'An absorbing book, beautifully told and with the writer fully in command of a huge body of research' Philip Hensher, Mail on Sunday There was an epic sweep to Michelangelo's life. At 31 he was considered the finest artist in Italy, perhaps the world; long before he died at almost 90 he was widely believed to be the greatest sculptor or painter who had ever lived (and, by his enemies, to be an arrogant, uncouth, swindling miser). For decade after decade, he worked near the dynamic centre of events: the vortex at which European history was changing from Renaissance to Counter Reformation. Few of his works - including the huge frescoes of the Sistine Chapel Ceiling, the marble giant David and the Last Judgment - were small or easy to accomplish. Like a hero of classical mythology - such as Hercules, whose statue Michelangelo carved in his youth - he was subject to constant trials and labours. In Michelangelo Martin Gayford describes what it felt like to be Michelangelo Buonarroti, and how he transformed forever our notion of what an artist could be. 'It is a measure of [Michelangelo's] magnitude, and Gayford's skill in capturing it, that you finish this book wishing that Michelangelo had lived longer and created more' Rachel Spence, FT 'One of our most distinguished writers on what makes modern artists tick ...It is very difficult to cut through the thicket of generations of scholarship and say anything new about David, the Sistine Chapel, The Last Judgement, the Basilica of St Peter's or many of Michelangelo's other masterpieces, but Gayford manages to do so by encouraging us to think - and look - at both the obvious and the overlooked' Sunday Telegraph 'Only the most ambitious biographer can take on the talent of Michelangelo Buonarroti' The Times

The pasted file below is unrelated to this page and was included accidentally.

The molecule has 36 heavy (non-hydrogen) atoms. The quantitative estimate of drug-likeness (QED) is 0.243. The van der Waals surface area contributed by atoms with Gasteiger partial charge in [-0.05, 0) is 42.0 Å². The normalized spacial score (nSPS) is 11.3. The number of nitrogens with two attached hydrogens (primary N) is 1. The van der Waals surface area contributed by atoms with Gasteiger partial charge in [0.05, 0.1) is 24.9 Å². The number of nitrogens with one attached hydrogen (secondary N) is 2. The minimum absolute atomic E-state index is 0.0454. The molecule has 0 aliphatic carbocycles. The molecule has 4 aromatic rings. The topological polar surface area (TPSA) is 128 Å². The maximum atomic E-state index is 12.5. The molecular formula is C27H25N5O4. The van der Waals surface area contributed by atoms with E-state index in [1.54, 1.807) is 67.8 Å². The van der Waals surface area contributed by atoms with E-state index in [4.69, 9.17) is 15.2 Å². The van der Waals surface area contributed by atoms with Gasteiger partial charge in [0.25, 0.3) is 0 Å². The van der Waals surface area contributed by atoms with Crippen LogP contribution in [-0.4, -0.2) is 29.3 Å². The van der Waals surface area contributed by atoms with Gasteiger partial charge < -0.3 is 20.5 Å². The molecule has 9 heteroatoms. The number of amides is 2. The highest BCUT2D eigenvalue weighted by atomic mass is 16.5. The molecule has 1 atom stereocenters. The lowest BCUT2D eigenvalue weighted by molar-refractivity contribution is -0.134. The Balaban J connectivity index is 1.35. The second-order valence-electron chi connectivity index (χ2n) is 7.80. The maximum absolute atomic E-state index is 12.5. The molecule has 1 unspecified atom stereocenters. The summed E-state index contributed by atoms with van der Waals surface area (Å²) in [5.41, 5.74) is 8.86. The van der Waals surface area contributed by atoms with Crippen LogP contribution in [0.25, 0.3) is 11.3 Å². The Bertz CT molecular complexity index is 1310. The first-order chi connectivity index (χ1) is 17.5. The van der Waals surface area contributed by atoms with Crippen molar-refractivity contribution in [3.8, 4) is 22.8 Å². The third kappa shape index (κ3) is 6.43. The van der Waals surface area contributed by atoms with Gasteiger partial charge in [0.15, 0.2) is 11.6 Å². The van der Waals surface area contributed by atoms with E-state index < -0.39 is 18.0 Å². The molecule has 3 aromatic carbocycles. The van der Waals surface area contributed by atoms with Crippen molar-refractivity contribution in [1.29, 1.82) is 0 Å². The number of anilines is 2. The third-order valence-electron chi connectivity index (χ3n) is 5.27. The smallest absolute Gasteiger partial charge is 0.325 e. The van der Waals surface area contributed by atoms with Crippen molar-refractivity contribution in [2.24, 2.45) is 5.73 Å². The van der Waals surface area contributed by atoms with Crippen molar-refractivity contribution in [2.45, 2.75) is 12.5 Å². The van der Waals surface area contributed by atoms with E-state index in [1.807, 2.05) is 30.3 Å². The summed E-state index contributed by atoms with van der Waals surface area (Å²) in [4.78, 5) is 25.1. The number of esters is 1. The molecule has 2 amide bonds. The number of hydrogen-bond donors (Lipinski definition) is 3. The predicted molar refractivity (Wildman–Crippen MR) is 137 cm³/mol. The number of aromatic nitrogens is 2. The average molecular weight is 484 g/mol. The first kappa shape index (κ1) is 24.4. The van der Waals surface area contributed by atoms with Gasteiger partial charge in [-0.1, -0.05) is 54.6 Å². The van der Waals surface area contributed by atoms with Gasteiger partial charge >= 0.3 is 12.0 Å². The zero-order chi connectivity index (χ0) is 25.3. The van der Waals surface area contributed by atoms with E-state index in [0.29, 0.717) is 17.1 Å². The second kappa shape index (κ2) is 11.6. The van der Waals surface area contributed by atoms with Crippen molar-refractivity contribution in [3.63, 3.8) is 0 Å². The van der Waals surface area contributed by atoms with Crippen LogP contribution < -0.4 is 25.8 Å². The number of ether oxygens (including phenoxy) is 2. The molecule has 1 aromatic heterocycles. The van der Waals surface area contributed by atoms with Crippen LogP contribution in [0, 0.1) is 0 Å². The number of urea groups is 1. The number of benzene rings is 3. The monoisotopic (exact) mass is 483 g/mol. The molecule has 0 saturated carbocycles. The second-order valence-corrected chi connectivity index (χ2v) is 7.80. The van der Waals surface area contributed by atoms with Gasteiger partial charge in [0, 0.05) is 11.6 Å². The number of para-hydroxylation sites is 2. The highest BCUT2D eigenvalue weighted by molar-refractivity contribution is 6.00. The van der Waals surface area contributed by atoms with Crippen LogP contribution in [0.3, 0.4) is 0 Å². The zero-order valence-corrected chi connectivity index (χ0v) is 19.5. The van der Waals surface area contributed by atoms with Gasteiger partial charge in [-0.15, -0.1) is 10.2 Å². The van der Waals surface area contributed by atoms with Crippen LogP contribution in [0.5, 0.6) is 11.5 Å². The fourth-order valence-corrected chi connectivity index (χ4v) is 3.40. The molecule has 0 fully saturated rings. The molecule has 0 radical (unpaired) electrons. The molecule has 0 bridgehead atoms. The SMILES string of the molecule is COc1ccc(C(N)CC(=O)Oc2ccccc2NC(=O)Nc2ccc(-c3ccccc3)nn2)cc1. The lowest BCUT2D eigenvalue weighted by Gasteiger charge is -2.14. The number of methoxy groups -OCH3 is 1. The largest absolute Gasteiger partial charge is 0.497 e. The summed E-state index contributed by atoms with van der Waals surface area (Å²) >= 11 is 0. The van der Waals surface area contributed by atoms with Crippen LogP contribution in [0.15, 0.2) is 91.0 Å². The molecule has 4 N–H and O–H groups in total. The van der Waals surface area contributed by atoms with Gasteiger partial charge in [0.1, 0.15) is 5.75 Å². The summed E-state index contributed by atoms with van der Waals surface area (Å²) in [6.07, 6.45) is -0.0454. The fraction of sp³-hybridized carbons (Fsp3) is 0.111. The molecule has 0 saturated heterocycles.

Product code: AXDEK
Publisher: Penguin Books Ltd
Dimensions: 23.2cm x 14.6cm
Publish date: 02/03/2017
Help our customers make the best choices by telling everyone what you think about this product.
There are currently no customer reviews for this product. Why not be the first?